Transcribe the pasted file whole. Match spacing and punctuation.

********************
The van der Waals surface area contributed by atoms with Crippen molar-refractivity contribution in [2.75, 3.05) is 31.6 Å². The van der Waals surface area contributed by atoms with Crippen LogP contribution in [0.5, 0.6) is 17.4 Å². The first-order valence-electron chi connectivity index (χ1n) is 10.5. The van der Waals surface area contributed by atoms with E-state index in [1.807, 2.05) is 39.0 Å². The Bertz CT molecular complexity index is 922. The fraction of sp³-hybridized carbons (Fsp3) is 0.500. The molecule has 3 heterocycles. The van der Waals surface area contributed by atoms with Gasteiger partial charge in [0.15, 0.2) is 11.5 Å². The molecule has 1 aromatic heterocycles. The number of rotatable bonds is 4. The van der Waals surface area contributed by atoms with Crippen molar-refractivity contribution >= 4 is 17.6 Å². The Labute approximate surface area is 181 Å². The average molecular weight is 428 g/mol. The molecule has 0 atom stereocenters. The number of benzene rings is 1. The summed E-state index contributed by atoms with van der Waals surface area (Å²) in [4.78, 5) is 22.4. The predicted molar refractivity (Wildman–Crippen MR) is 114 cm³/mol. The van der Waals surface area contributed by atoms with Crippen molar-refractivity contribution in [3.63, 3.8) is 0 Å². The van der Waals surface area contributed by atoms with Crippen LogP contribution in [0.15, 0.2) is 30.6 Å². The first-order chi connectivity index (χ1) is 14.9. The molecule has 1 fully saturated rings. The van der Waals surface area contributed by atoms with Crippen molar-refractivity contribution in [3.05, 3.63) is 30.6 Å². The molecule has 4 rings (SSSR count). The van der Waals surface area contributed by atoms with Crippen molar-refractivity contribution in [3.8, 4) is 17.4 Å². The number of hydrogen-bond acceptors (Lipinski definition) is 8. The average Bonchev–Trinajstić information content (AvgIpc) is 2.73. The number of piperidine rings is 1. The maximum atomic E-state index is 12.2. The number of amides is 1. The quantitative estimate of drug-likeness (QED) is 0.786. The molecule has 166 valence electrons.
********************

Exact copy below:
The van der Waals surface area contributed by atoms with Crippen molar-refractivity contribution in [2.75, 3.05) is 31.6 Å². The van der Waals surface area contributed by atoms with Crippen LogP contribution in [0.5, 0.6) is 17.4 Å². The first-order valence-electron chi connectivity index (χ1n) is 10.5. The van der Waals surface area contributed by atoms with E-state index in [1.807, 2.05) is 39.0 Å². The Bertz CT molecular complexity index is 922. The fraction of sp³-hybridized carbons (Fsp3) is 0.500. The molecule has 3 heterocycles. The van der Waals surface area contributed by atoms with Gasteiger partial charge in [0.15, 0.2) is 11.5 Å². The molecule has 1 aromatic heterocycles. The number of rotatable bonds is 4. The van der Waals surface area contributed by atoms with Crippen molar-refractivity contribution >= 4 is 17.6 Å². The Labute approximate surface area is 181 Å². The average molecular weight is 428 g/mol. The molecule has 0 atom stereocenters. The number of benzene rings is 1. The summed E-state index contributed by atoms with van der Waals surface area (Å²) in [4.78, 5) is 22.4. The predicted molar refractivity (Wildman–Crippen MR) is 114 cm³/mol. The van der Waals surface area contributed by atoms with Crippen molar-refractivity contribution in [3.63, 3.8) is 0 Å². The van der Waals surface area contributed by atoms with Crippen LogP contribution in [0.15, 0.2) is 30.6 Å². The first-order chi connectivity index (χ1) is 14.9. The molecule has 1 fully saturated rings. The van der Waals surface area contributed by atoms with Crippen molar-refractivity contribution in [3.05, 3.63) is 30.6 Å². The molecule has 4 rings (SSSR count). The van der Waals surface area contributed by atoms with Crippen molar-refractivity contribution in [3.8, 4) is 17.4 Å². The number of hydrogen-bond acceptors (Lipinski definition) is 8. The average Bonchev–Trinajstić information content (AvgIpc) is 2.73. The number of piperidine rings is 1. The maximum atomic E-state index is 12.2. The number of amides is 1. The quantitative estimate of drug-likeness (QED) is 0.786. The molecule has 166 valence electrons.